The House Energy and Technology Committee advanced legislation (H.360) Wednesday aimed at accelerating the development of community broadband in Vermont.
If enacted, this VPIRG-supported legislation will make significant resources available to the state’s Communications Union Districts (CUDs) – public, municipal entities formed to provide universal, affordable, world-class broadband to their regions.
Notably, the legislation would 1.) fund a pre-construction grant program to provide these nascent entities with the necessary resources they need to quickly advance to the stage of constructing broadband infrastructure and delivering internet service to unserved and underserved Vermonters and 2.) establish a subordinated loan program to complement the existing broadband loan program created in 2019, so that CUDs can build their networks more quickly, sign-up subscribers and repay the loans to fund future community broadband solutions.
Importantly, the bill builds on the efforts of the 2019 broadband law (Act 79) to bring greater accountability to state broadband investments. Under the bill advanced Wednesday, state investment in broadband would be under the purview of the Vermont Community Broadband Authority – a new entity designed to ensure coordination and accountability among community broadband solutions.
State funding for broadband would only go to projects capable of achieving 100mbps symmetrical speeds (which effectively means fiber-to-the-premises) and would only be available to Communications Union Districts, providers working directly in conjunction with CUDs, or, in communities that are not part of a CUD, to providers working directly with municipalities to ensure true universal service in their coverage area.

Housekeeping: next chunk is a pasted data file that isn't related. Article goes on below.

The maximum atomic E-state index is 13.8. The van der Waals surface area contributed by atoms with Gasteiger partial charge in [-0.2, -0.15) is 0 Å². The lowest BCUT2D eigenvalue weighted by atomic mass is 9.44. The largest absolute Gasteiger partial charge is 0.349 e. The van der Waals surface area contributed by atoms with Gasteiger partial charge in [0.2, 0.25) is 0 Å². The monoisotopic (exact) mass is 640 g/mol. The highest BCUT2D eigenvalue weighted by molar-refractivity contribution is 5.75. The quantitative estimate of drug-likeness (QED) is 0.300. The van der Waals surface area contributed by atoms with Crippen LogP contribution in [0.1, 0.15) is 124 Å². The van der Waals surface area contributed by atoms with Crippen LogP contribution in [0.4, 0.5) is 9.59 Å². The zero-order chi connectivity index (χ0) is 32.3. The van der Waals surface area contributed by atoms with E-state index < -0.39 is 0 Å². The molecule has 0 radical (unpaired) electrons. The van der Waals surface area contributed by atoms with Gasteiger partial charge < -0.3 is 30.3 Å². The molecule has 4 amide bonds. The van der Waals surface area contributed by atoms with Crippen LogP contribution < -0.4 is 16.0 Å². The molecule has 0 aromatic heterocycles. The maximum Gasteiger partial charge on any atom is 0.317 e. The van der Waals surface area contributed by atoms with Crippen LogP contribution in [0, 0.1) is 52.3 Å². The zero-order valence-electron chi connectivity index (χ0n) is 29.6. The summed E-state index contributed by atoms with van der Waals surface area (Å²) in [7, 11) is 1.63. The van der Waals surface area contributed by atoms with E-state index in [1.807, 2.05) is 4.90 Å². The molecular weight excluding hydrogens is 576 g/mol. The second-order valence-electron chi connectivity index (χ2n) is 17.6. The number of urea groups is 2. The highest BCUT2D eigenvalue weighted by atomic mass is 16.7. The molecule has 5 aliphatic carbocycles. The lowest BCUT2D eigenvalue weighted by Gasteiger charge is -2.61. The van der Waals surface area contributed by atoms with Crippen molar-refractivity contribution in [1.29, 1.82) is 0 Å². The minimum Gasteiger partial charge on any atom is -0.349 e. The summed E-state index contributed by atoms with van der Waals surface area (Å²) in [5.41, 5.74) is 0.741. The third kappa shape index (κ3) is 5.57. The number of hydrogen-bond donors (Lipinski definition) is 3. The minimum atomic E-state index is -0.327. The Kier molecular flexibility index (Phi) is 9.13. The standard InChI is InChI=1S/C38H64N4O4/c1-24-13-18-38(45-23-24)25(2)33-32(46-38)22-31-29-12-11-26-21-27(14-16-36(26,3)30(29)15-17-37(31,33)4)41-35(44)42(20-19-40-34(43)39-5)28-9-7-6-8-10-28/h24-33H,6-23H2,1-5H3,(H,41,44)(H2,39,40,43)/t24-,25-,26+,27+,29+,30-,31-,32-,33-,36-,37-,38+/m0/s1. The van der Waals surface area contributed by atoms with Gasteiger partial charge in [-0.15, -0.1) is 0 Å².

VPIRG believes community-owned broadband networks are the key to addressing Vermont’s connectivity issues. Because they don’t need to satisfy shareholders, community-owned networks are better able to provide universal service — reaching all the locations in their communities – even the ones that aren’t profitable.
Community-owned networks are also much more consumer-friendly than the giant telecoms. On average, they’re more-affordable and provide better speeds than large telecoms while prioritizing bedrock consumer protection principles like net neutrality and user privacy.
If enacted, H.360 would be the most significant investment in community broadband the state has ever made, and has the potential to greatly accelerate the important work started by Act 79.